Go Back   Steve's Digicams Forums > Digital SLR and Interchangeable Lens Cameras > Canon EOS dSLR

Thread Tools Search this Thread
Old Mar 31, 2007, 8:14 PM   #1
Join Date: Apr 2004
Posts: 33

I'm somwhat an amature when it comes to ....well... cameras. I know alot of basics and more. But compared how much one can know about cameras, operatoins, lenses and more, then I'm an amarure.

I've resently benn trying taking some HDR images on my Canon Rebel XT (350d). The way I do it, and only way I know how is to...

Set to manual mode, set the EV to -2 (take a pic) then set the EV to 0 (take a pic) then set the EV to +2 (take a pic). Without a Tripod this is unpossible. Also, the object has to be 100% still.
HDR Images are OK that way.

Now I ASK:
How do I take photo like this with HDR?

There are multiple thing moving in that picture. Sugesting that the EV seetings have been adjusted from EV-2 to 0 to +2 in a split second.

Is there such an automatic mode on the Canon Rebel XT ??? So that I can take 3+ quick shots of an moving object and create an HDR image?

skuliaxe is offline   Reply With Quote
Sponsored Links
Old Mar 31, 2007, 9:22 PM   #2
Join Date: Oct 2005
Posts: 36

From the Menu, choose AEB, which is Auto Exposure Bracketing, and adjust to the desired exposure range, maximum -2EV to +2EV.

Set the drive mode to Continuous for handheld, or Self Timer for tripod mounted, or use a Remote.

Take your High Dynamic Range image.

Is that what you meant?
luceberg is offline   Reply With Quote
Old Apr 1, 2007, 8:46 PM   #3
Join Date: Oct 2005
Posts: 36

With regard to the picture link, I would say that it is taken with one exposure, not three overlaid.

I would guess that has been taken in RAW mode to extract the maximum dynamic range from the single shot and possibly adjusted in photoshop for selective exposure.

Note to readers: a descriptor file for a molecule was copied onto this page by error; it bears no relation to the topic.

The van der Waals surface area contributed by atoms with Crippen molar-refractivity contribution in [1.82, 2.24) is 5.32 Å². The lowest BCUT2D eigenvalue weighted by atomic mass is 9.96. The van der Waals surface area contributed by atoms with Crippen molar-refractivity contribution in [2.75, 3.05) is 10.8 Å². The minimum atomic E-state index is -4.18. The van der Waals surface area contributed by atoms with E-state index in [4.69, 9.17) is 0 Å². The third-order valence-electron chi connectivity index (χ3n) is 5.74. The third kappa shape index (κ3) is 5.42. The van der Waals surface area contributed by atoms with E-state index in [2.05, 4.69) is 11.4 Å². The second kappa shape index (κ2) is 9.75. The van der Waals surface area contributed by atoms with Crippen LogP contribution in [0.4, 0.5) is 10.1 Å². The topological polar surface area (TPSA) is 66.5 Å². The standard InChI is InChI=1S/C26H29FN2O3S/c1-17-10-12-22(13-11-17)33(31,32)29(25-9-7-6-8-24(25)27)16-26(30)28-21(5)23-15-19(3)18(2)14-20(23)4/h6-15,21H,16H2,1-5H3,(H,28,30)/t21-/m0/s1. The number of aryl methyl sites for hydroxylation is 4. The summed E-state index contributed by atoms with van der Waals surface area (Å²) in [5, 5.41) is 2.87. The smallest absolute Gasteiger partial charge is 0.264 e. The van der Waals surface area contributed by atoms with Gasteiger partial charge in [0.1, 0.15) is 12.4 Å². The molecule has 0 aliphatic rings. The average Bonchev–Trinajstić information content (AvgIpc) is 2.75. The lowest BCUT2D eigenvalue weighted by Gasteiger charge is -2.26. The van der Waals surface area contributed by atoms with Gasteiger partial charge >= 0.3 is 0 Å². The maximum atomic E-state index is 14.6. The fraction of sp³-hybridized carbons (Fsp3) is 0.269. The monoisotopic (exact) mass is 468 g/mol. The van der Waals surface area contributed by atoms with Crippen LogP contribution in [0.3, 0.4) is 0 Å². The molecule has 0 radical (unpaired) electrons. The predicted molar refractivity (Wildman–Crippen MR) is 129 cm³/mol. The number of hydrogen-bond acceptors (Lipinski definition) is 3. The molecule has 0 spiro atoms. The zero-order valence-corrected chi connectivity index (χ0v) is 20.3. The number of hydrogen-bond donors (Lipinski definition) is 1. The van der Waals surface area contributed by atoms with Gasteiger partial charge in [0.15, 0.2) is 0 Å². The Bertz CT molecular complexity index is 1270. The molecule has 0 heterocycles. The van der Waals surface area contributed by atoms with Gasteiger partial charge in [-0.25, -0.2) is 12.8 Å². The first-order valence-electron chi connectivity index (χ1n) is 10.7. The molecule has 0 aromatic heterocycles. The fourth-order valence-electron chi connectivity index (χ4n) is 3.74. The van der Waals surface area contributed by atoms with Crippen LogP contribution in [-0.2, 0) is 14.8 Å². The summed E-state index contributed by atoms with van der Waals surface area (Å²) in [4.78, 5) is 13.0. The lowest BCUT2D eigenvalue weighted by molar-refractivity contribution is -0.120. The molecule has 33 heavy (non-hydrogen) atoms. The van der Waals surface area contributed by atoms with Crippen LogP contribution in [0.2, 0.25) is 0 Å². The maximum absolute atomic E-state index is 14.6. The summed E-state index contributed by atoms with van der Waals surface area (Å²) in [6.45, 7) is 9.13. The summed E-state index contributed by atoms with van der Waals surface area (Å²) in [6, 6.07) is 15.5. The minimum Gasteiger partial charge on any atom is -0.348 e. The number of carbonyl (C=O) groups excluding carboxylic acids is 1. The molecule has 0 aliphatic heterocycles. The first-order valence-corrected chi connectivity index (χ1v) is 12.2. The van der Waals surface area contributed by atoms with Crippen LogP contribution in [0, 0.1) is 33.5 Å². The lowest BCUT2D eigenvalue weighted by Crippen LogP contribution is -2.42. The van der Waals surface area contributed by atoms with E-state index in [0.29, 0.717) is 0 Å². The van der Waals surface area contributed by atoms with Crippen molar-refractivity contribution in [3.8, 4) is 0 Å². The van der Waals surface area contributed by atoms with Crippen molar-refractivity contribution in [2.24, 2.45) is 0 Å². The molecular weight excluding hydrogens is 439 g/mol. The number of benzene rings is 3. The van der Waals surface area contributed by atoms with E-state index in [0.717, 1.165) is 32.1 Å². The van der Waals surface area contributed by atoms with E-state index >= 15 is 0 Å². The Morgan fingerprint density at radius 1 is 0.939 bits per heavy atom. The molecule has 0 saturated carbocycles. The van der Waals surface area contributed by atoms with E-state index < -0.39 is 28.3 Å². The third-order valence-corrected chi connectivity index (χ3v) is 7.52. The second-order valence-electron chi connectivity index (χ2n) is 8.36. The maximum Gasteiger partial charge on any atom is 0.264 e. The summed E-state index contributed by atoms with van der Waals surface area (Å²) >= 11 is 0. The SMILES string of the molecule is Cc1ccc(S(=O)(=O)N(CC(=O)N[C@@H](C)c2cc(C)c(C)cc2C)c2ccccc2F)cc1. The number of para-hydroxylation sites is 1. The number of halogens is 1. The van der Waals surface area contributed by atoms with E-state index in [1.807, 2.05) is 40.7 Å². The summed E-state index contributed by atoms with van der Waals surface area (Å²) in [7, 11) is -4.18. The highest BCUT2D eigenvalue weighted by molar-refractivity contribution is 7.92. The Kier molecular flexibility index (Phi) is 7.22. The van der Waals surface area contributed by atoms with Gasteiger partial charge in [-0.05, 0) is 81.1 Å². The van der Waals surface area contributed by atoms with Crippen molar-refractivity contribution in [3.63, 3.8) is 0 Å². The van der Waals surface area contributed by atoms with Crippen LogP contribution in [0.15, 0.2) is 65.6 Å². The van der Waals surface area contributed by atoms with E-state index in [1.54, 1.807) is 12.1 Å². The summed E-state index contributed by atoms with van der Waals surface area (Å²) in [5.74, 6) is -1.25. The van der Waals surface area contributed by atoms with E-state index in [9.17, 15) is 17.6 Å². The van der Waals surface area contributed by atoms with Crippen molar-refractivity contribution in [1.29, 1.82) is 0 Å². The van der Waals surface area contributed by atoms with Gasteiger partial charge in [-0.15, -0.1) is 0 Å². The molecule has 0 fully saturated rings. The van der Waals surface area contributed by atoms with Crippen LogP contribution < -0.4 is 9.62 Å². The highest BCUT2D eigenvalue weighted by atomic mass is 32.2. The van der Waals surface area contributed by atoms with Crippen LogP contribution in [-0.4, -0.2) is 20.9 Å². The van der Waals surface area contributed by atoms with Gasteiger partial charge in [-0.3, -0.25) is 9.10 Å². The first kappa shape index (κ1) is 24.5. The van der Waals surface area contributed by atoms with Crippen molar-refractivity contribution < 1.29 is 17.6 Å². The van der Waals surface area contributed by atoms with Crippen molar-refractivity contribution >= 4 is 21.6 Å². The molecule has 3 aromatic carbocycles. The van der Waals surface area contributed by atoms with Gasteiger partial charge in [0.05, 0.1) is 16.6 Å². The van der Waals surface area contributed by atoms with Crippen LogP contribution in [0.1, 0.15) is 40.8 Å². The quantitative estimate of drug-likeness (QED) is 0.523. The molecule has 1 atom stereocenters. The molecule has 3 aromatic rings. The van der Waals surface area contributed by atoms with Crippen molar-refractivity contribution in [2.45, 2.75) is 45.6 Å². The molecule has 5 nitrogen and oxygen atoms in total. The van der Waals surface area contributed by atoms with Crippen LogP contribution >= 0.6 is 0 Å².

The blue sky looks unreal, maybe a chance effect though.
luceberg is offline   Reply With Quote
Old Apr 24, 2007, 12:02 PM   #4
Junior Member
Join Date: Sep 2006
Posts: 2

Here's how I'd do it. Take 3 bracketed RAWimages at 1 stop intervals. Choose the one with the best dynamic range for what you're trying to do. Then, open it in canon's software, or photoshop or whatever, boost the exposure to +2, then save as a RAW fileand close. open the ORIGINAL image again, reduce the exposure to -2, save and close. Now open all3 files in photoshop, run the HDR process and unless it tells you you don't have enough dynamic range to generate a HDR image, you''re good.

style="BACKGROUND-COLOR: #000000"Here it is explained by someone who knows more than me:

mdboatbum is offline   Reply With Quote

Thread Tools Search this Thread
Search this Thread:

Advanced Search

Posting Rules
You may not post new threads
You may not post replies
You may not post attachments
You may not edit your posts

BB code is On
Smilies are On
[IMG] code is On
HTML code is Off
Trackbacks are Off
Pingbacks are Off
Refbacks are Off

All times are GMT -5. The time now is 1:30 PM.